rendering of the Philadelphia skyline. (Id. at
¶¶ 14-16; Compl., Ex. E, ECF No. 1-8.) It has no
background but includes an outline of One Liberty Place, Two
Liberty Place, the BNY Mellon Center, 1818 Market Street, the
now-completed Comcast Center and the non-existent Mandeville
Place. (Ex. E.) All of the buildings depicted on the sign are
illustrated in bright red, with black lines outlining the
floors and windows of the buildings. (Id.) The only
exception is the Comcast Center, which is rendered entirely
in white with grey lines delineating the shape of the
building. (Id.) The sign does not feature any
contrast in light or shadow, nor is there any sense of depth
or scale between buildings, making the skyline appear flat.
(Id.) The sign does not depict Franklin Field, the
park, the Schuylkill Expressway or River, nor does it feature
the billboard depicted in Maule's photograph advertising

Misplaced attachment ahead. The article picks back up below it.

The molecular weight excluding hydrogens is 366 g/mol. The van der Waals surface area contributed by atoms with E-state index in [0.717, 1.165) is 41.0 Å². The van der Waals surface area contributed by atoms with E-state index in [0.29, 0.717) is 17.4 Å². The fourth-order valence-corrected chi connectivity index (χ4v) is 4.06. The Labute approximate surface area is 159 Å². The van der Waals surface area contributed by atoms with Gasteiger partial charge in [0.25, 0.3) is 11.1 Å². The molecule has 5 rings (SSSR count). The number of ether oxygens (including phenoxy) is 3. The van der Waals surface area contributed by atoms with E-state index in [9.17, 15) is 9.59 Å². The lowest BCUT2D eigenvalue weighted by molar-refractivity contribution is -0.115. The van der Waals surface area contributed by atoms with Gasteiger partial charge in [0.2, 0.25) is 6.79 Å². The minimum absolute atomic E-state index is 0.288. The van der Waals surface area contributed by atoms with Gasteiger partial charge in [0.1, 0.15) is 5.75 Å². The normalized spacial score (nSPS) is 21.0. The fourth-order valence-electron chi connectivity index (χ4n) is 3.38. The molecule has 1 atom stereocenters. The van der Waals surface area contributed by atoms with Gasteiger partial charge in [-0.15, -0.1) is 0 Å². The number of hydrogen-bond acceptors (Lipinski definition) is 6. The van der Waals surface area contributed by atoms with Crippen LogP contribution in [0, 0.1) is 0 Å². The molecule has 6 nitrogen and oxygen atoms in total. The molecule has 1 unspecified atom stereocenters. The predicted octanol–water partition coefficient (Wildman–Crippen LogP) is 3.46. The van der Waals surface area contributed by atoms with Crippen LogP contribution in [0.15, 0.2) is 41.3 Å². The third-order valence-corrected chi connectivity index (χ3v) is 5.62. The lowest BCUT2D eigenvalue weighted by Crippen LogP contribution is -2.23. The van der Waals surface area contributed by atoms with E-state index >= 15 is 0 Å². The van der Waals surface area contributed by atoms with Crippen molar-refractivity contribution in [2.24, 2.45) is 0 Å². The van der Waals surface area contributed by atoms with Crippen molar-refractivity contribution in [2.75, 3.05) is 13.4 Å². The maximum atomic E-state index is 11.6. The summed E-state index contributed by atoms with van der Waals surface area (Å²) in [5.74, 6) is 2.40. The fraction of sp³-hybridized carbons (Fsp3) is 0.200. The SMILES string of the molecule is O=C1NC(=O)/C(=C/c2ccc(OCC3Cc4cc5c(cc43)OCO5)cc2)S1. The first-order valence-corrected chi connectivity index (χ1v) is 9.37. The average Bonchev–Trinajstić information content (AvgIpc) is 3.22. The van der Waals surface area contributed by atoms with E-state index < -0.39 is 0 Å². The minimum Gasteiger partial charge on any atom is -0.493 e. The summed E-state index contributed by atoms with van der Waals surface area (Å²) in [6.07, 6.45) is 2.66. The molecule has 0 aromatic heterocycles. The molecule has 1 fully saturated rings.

his website. (Id.)
believes that the Defendants' sign copied his photograph,
particularly because it includes Mandeville Place. (Second
Am. Compl., ¶¶ 14-16.) Additionally, Maule
noticed a sticker on the back of the sign identifying
Anheuser Busch as the owner of the copyright for the sign.
(Id. at ¶ 18.) Maule subsequently discovered
the same advertising sign at twenty other locations
throughout Philadelphia. (Id. at ¶¶
survive dismissal under Rule 12(b)(6) of the Federal Rules of
Civil Procedure, the complaint “must contain sufficient
factual matter, accepted as true, to ‘state a claim to
relief that is plausible on its face.'”
Ashcroft v. Iqbal, 556 U.S. 662, 678 (2009) (quoting
Bell Atl. Corp. v. Twombly, 550 U.S. 544, 570